“I’d love that opportunity to come up. There’s obviously the one-day World Cup in England this year, the T20 World Cup next year in Australia too.”

For the moment, the focus is on the PSL. Green is hopeful of making his first appearance in the competition with the Sultans this year, after two seasons watching on the sidelines as two other franchises.

With Qais Ahmed having pulled out of the Multan squad, Green is the only overseas spinner in the ranks and chances are he will have a significant role to play, especially given he obviously has the confidence of his coach Johan Botha, for whom he played in Guyana.

He enters the tournament after a Big Bash in which he registered an overall economy rate of 6.89 with the ball and averaged 43 with the bat, too.

“Sharjah presents different wickets. Sometimes they slide on and there are small boundaries so it’s pretty tough for spinners and then sometimes it’s pretty conducive to spin and will grip and hold on the wicket. Dubai is pretty much the same,” he says, talking about Multan’s schedule in the UAE.

“Goal setting didn’t really work to well for me at the start of my career and it’s something that I’ve now realised is not worth it"

“The beauty of training with these guys is seeing how they play spin, how they play pace on different wickets and against different bowlers.

“I really enjoyed this last Big Bash. I was happy with the way I batted and took all the opportunities I was given, batting up and five or six at times which was great. I’ve always seen myself as an allrounder and worked really hard on my batting to continue to push that case.

“The nice thing for me is that there is plenty of room to move and it’s the same on the bowling front. From the Caribbean to the Big Bash, I’ve taken confidence from what I’ve been doing and I’m hopeful and looking forward to the opportunity to applying it to the team at Multan.

“I think it’s going to be a really exciting four weeks.”

Green is especially thrilled at the prospect of returning to Pakistan for the final group games and potentially the knockout stages of the PSL, having spent a day or so in Lahore last year.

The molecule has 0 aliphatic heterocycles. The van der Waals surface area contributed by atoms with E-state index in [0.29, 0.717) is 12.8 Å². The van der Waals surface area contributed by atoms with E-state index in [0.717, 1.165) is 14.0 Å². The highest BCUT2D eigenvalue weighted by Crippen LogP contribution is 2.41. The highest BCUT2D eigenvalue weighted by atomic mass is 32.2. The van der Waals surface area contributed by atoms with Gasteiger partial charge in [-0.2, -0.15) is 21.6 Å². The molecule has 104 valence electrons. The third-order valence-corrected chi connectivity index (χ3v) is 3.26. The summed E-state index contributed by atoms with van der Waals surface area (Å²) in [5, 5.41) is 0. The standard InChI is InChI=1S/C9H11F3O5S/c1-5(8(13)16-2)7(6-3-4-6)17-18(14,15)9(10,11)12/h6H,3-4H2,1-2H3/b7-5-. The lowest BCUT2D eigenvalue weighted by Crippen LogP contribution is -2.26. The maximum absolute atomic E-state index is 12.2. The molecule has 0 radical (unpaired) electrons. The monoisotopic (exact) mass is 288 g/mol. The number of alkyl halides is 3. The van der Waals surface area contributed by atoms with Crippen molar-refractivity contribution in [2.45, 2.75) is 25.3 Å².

Foreign players are steadily returning to play in the Pakistani city after a decade of safety concerns following the gun attack on the Sri Lankan team bus in 2009.


Green with Guyana Amazon Warriors team-mate Imran Tahir

“Last year, the thing that stood out the most was going into Lahore, driving into Gadaffi Stadium and there was so much excitement from the people to have cricket back in their country. They’re cricket-mad, they love it and sharing that experience with them was really special,” Green says.

“I don’t think I’ve been thanked by so many people before, for making my decision to go to Pakistan last year. And I didn’t even play.

“It was bigger than the game. It was for the love of cricket and it was tough to describe. It was a really special, warm feeling inside to be part of bringing cricket back to a country that is starving for it.”

Australia declined the opportunity to play their upcoming ODI series in Pakistan, much to the disappointment of the PCB, but Green sees attitudes changing across the sport and he feels a first tour of the country since 1998 cannot be too far away.

“As more and more teams and more and more players go back there, the better it is and the more chance there is that it will happen,” he says.

“The World XI games they had there kick-started it, the PSL now is having games over there, the West Indies going there.. more and more are willing to go there and be a part of what I was part of.

“There’s nothing better than playing in front of a really good atmosphere and a crowd where people are going crazy – whether for you or against you it’s still something that is really special and adds that goosebumpy feeling. The hairs start standing up on your arms and you look around and think ‘wow, this is pretty cool’.

“For them to be starved of that has been sad for a lot of their players but to be part of bringing cricket back is pretty cool.”